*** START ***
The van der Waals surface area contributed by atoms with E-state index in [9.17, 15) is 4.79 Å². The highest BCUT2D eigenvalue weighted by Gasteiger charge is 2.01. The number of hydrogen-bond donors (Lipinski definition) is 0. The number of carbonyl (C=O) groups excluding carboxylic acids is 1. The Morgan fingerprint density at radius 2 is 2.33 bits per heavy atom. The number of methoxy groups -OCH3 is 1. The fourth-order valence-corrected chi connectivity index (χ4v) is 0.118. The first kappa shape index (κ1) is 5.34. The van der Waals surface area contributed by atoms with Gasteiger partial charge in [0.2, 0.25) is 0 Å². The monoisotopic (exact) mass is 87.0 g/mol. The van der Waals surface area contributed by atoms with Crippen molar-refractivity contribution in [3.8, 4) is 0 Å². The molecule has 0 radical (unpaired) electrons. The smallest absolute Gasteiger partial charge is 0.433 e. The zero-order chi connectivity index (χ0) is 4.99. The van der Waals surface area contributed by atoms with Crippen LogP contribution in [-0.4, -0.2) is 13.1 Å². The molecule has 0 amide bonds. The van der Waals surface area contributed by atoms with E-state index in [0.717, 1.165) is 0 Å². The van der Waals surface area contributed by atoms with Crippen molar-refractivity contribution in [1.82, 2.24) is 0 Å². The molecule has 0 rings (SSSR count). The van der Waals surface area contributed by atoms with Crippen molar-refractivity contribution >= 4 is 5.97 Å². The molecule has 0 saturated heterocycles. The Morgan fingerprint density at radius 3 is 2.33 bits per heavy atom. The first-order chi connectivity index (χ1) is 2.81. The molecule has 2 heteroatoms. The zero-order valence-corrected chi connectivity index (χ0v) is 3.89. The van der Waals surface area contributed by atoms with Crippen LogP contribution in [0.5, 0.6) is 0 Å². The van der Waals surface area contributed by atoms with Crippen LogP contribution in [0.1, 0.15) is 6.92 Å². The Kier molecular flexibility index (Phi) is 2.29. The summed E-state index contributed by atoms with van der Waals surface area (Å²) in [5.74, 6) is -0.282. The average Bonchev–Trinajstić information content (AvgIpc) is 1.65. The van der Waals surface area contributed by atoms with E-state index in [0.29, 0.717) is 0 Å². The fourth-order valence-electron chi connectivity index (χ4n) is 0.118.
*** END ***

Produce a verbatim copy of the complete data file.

The van der Waals surface area contributed by atoms with E-state index in [9.17, 15) is 4.79 Å². The highest BCUT2D eigenvalue weighted by Gasteiger charge is 2.01. The number of hydrogen-bond donors (Lipinski definition) is 0. The number of carbonyl (C=O) groups excluding carboxylic acids is 1. The Morgan fingerprint density at radius 2 is 2.33 bits per heavy atom. The number of methoxy groups -OCH3 is 1. The fourth-order valence-corrected chi connectivity index (χ4v) is 0.118. The first kappa shape index (κ1) is 5.34. The van der Waals surface area contributed by atoms with Gasteiger partial charge in [0.2, 0.25) is 0 Å². The monoisotopic (exact) mass is 87.0 g/mol. The van der Waals surface area contributed by atoms with Crippen molar-refractivity contribution in [3.8, 4) is 0 Å². The molecule has 0 radical (unpaired) electrons. The smallest absolute Gasteiger partial charge is 0.433 e. The zero-order chi connectivity index (χ0) is 4.99. The van der Waals surface area contributed by atoms with Crippen LogP contribution in [-0.4, -0.2) is 13.1 Å². The molecule has 0 amide bonds. The van der Waals surface area contributed by atoms with E-state index in [0.717, 1.165) is 0 Å². The van der Waals surface area contributed by atoms with Crippen molar-refractivity contribution in [1.82, 2.24) is 0 Å². The molecule has 0 rings (SSSR count). The van der Waals surface area contributed by atoms with Crippen molar-refractivity contribution >= 4 is 5.97 Å². The molecule has 0 saturated heterocycles. The Morgan fingerprint density at radius 3 is 2.33 bits per heavy atom. The first-order chi connectivity index (χ1) is 2.81. The molecule has 2 heteroatoms. The zero-order valence-corrected chi connectivity index (χ0v) is 3.89. The van der Waals surface area contributed by atoms with Crippen LogP contribution in [0.5, 0.6) is 0 Å². The van der Waals surface area contributed by atoms with Crippen LogP contribution in [0.1, 0.15) is 6.92 Å². The Kier molecular flexibility index (Phi) is 2.29. The summed E-state index contributed by atoms with van der Waals surface area (Å²) in [5.74, 6) is -0.282. The average Bonchev–Trinajstić information content (AvgIpc) is 1.65. The van der Waals surface area contributed by atoms with E-state index in [0.29, 0.717) is 0 Å². The fourth-order valence-electron chi connectivity index (χ4n) is 0.118.